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Randy Hollis: It's time for Jazz fans to move forward from Gordon Hayward

Utah Jazz forward Gordon Hayward (20), center Rudy Gobert (27) and the rest of the team huddle during the first half of game one of the NBA Playoffs Western Conference Semifinals at the Oracle Arena in Oakland, Calif. on Tuesday, May 02, 2017.
Utah Jazz forward Gordon Hayward (20), center Rudy Gobert (27) and the rest of the team huddle during the first half of game one of the NBA Playoffs Western Conference Semifinals at the Oracle Arena in Oakland, Calif. on Tuesday, May 02, 2017.
Spenser Heaps, Deseret News

SALT LAKE CITY — Growing up, we were always told there was no use crying over spilt milk.

That same wisdom applies to the disappointing, disheartening and downright devastating departure of free-agent forward Gordon Hayward:

There's no us crying about it any longer. What's done is done, darn it, and all the whining, complaining and gnashing of teeth isn't going to change anything.

Yes, it was a painful gut-punch by a player who Jazz fans had grown to greatly admire and respect, watching him steadily progress and improve from that skinny, naive kid out of Indiana to the much more muscled, confident NBA All-Star performer he became by what turned out to be his final season spent in Utah.

In the end, it would appear the Jazz organization hitched their wagon to the wrong rising star, and after seven years of helping nurture him into a great player, it turned out to be a tremendous letdown.

Now, though, it's time to get over it. Sure, he'll be sorely missed, but it's been almost a week now since that annoying announcement that he'd be bailing on the Jazz (instead of balling for them) to go play for the Boston Celtics instead.

So it's time to move on.

Like Hall of Fame coach Jerry Sloan always said, you've gotta play forward, not backward.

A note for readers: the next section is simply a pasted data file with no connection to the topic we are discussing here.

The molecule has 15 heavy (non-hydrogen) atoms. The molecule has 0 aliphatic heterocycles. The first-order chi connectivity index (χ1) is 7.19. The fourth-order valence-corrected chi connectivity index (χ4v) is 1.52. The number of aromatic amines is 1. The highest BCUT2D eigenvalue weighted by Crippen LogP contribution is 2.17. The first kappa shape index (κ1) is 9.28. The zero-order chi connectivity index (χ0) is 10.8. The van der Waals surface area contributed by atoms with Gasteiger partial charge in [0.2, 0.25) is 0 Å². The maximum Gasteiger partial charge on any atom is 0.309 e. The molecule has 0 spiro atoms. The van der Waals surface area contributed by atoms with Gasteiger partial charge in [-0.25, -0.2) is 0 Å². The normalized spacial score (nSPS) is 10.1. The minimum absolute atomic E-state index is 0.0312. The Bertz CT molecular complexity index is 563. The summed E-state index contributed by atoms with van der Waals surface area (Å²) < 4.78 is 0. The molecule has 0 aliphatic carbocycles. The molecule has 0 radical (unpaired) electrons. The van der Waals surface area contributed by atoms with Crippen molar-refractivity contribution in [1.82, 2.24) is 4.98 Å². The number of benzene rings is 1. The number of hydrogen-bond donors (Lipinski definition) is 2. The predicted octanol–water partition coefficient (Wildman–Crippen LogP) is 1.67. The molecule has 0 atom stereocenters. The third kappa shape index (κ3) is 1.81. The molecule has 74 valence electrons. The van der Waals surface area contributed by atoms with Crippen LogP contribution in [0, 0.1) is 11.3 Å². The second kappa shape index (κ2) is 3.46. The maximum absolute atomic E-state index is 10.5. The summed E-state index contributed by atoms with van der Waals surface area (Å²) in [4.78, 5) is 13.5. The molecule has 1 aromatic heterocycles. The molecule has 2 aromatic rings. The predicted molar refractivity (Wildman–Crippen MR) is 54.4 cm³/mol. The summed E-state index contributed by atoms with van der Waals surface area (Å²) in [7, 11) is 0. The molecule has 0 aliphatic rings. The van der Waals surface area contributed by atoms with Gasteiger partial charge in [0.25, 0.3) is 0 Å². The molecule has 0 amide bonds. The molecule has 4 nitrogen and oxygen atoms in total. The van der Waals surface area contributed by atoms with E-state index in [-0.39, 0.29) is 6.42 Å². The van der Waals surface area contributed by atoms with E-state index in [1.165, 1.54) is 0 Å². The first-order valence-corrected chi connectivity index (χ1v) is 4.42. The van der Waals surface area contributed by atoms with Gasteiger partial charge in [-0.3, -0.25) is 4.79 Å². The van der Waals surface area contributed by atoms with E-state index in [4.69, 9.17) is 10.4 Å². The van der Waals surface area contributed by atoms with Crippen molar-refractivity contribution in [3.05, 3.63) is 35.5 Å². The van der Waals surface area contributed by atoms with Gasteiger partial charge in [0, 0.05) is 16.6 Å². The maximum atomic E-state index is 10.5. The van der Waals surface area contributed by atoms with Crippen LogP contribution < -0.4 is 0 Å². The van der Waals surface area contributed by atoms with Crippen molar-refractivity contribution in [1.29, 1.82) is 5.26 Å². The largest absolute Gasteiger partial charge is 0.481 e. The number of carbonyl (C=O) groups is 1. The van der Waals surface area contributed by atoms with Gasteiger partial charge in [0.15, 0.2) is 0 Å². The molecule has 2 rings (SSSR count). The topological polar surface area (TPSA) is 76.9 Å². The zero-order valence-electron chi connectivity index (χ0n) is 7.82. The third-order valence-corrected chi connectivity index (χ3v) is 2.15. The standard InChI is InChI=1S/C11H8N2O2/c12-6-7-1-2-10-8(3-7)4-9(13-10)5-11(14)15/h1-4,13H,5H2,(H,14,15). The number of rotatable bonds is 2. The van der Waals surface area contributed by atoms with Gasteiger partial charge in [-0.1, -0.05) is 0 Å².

Indeed, be sure to always look ahead, not back, because whatever's happened in the past can't be changed. It's behind you now, so leave it there. It's counter-productive and makes no sense at all to fret about it.

Thus, the Jazz must move forward and figure out who their starting small forward is going to be this season.

Hayward's feet-dragging certainly cost the ballclub an opportunity to go after a suitable free-agent replacement — more spilt milk you're gonna have to stop crying about — but the best alternative is probably already on Utah's roster.

Joe Ingles, the versatile 6-foot-8 swingman from Australia, is coming off the best NBA season of his life — much like Hayward was — and recently re-signed with the Jazz for a four-year deal worth $52 million.

One reason the Jazz valued Ingles' presence so much couldn't be measured in sheer statistics alone. He was Hayward's best buddy on the team, and bringing Ingles back was one of many things the Jazz organization did to try to entice Hayward to return to Utah as well.

So, now that we see how that turned out, it seems fitting that instead of having Ingles serve as one of the complementary pieces to Hayward, perhaps Jingling Joe can be the guy to replace him instead.

Sure, Ingles' stats last season paled in comparison to Hayward's — 21.9 points, 5.4 rebounds and 3.5 assists per game for Hayward; 7.1 points, 3.2 boards and 2.7 assists per game for Ingles.

But while Ingles' scoring average is less than a third that of his departed pal, Ingles' 3-point shooting percentage of 44.1 was better than that of Hayward. And if Ingles is allotted increased playing time, it's reasonable to think that his scoring average should jump up well into double digits.

No, he's not Hayward, but Ingles is a more than adequate defender as well, and his terrific sense of humor and likability makes him an invaluable locker room presence for this team.

If Ingles doesn't take Hayward's spot in the starting lineup, then how about 16-year NBA veteran Joe Johnson, who spent most of last season playing power forward but, at 6-7, has the savvy experience, versatility and shooting ability to slide over to the small forward spot.

So, between these two guys, who are definitely no average Joes, the Jazz should be good.

OK, so maybe not 51-wins-and-rising good, but still OK.

And if Alec Burks can get healthy again and stay that way after a pair of injury-plagued seasons, perhaps he can finally live up to all the playmaking promise he showed earlier in his career.

Utah's front office, led by general manager Dennis Lindsey, will no doubt continue to try and bring in reinforcements, via free agency or perhaps a trade, who can help prevent this team from sliding backwards toward mediocrity.

And brilliant head coach Quin Snyder and his staff will continue to coach ’em up, strategize and find game plans that will maximize their abilities.

So, Jazz fans, stop crying over that darned spilt milk. Sure, it would've been sweet to still have it, but heck, it's turned mighty sour by now.

Move forward and look to the future. Looking back will serve no useful purpose whatsover. Besides, it's only gonna get ya more frustrated about what might've been — and now never will be.